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Social Powers and Effective Classroom Management: Enhancing Teacher–Student Relationships

Authors:
Behavior Management
Intervention in School and Clinic XX(X) 1 –6
© Hammill Institute on Disabilities 2011
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10.1177/1053451211
406543
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Social Powers and Eective
Classroom Management:
Enhancing Teacher-Student
Relationships
... Close-tie members are far more emotionally attached to support seekers and are more likely to resort to emotional support (Wellman & Wortley, 1990). Weak-tie relationships, such as teacher-student relationships differ from parental relationships and friendships on the basis of communication that explicitly addresses power and professionalism (Alderman & Green, 2011;Bigelow, Tesson, & Lewko, 1992). Weak-tie relationships, particularly teacher-student relationships, are less emotionally attached and possess more tightly defined roles, with more concrete behavioral expectations that make up these roles (e.g., teachers are expected to assist; Wright & Miller, 2010). ...
... As a weak-tie member, the support provider may actually have greater power to change the stressful situation. Due to the power dynamics and tightly defined roles between students and teachers, as well as teachers' knowledge of school policies and resources (Alderman & Green, 2011;Bigelow et al., 1992), teachers can provide important information on how to manage and prevent the stressor. These results have relevance for situations similar to school bullying, such as bullying in the workplace or other forms of organizations where there are tightly defined roles between individuals, and when a stressor requires action to manage and prevent it. ...
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Many students who seek out teachers for help when getting bullied report receiving unhelpful support. We theorized that the placement of support types (emotional, informational, network) in a conversation influences participants’ (N = 640) supportiveness evaluations. Results suggest that 1) conversations with more than one support type were evaluated as most supportive; 2) conversations featuring network support anywhere were viewed as more supportive; and 3) the emotional support–only conversation was viewed as least supportive, whereas the emotional-and-network support conversation was viewed as most supportive. We end by providing useful information for bullied students’ postbullying adjustments and bullying education curricula for teachers.
... Une relation de bonne qualité s'appuie sur des éloges plutôt que sur des critiques persistantes(Marzano et al., 2003). Des relations enseignant-élèves efficaces minimisent les comportements perturbateurs qui gênent l'enseignement, créant ainsi un climat social de classe susceptible de favoriser l'apprentissage pour tous les élèves(Alderman et Green, 2011 ;Parsonson, 2012). D'autres études complémentaires révèlent que des relations enseignantenfant de haute qualité peuvent favoriser la résilience scolaire chez les enfants à faible revenu, issus de minorités raciales ou ethniques, à risque de mauvais résultats(Crosnoe et al., 2010 ;Murray et Zvoch, 2010).Pakarinen et al. (2014) ont étudié les relations entre la qualité des interactions en classe et les comportements des enfants dans des situations d'évaluation. ...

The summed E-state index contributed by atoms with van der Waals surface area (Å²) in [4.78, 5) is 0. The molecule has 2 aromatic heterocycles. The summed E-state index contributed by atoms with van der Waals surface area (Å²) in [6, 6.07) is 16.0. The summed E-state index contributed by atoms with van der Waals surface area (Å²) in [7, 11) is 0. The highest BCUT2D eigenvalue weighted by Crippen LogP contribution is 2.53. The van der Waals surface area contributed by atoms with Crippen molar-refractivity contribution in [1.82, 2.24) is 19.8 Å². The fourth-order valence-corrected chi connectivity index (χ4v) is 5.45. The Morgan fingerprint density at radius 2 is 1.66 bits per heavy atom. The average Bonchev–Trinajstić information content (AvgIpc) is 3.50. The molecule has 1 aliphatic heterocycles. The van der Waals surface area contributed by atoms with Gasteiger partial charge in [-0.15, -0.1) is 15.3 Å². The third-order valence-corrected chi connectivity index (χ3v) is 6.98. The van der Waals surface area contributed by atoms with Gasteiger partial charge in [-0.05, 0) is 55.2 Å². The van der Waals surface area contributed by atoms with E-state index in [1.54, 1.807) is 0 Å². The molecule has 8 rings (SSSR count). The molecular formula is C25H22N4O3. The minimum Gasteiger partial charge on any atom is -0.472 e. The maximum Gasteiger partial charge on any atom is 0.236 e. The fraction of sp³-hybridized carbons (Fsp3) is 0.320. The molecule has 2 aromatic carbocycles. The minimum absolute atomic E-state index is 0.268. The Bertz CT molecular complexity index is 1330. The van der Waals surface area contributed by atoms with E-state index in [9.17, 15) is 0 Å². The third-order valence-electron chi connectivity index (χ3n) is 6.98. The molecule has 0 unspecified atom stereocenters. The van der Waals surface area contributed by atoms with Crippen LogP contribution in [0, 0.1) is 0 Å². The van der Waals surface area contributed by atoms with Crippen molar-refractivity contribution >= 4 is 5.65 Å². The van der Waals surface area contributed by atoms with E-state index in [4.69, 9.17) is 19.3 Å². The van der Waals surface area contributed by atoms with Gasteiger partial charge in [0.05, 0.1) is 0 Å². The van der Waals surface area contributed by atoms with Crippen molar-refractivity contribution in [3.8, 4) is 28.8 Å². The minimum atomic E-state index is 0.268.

Thesis
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L’explicitation des différences de réussite entre élèves à l’école élémentaire a déjà mobilisé de nombreuses recherches dans le champ de l’éducation. Dans le cadre de cette thèse, nous explorons le développement chez l’élève de six compétences psychosociales (OMS, 1994) : la coopération, l’empathie, la maîtrise de soi, l’anxiété, l’estime de soi et l’internalité. Eu égard à la prégnance de l’effet des pratiques enseignantes sur le parcours scolaire de l’élève (Bressoux, 1994, 2001 ; Hanushek, 2002, 2014), nous avons fait l’hypothèse que (1) le profil interactionnel des enseignants du premier degré avait un lien avec le niveau de développement des compétences psychosociales et que (2) le niveau de développement des compétences psychosociales en lien avec le profil des enseignants avait un effet sur la réussite scolaire des élèves de l’école élémentaire. Les compétences psychosociales étaient donc envisagées comme de potentielles variables médiatrices entre les pratiques de l’enseignant et les performances des élèves. Fondé sur un échantillon constitué de 623 élèves de CE2, CM1 et CM2 et de 26 enseignants, notre protocole de recherche a permis de recueillir (1) des données sur le profil interactionnel des enseignants à partir de la perception des élèves et des enseignants eux-mêmes, (2) des données en début et en fin d’année sur les compétences psychosociales des élèves et (3) des données sur les performances des élèves en français et en mathématiques. Si nous constatons un effet moindre du profil interactionnel de l’enseignant sur le niveau scolaire des élèves, nous notons un effet direct de ce même profil sur les compétences psychosociales des élèves et un effet de ces compétences sur la réussite des élèves. L’utilisation d’analyses de structure de covariance avec LISREL a mis en évidence un effet indirect d’une forme de bienveillance de l’enseignant sur les performances des élèves qui transiteraient par le bien-être psychosocial scolaire des élèves.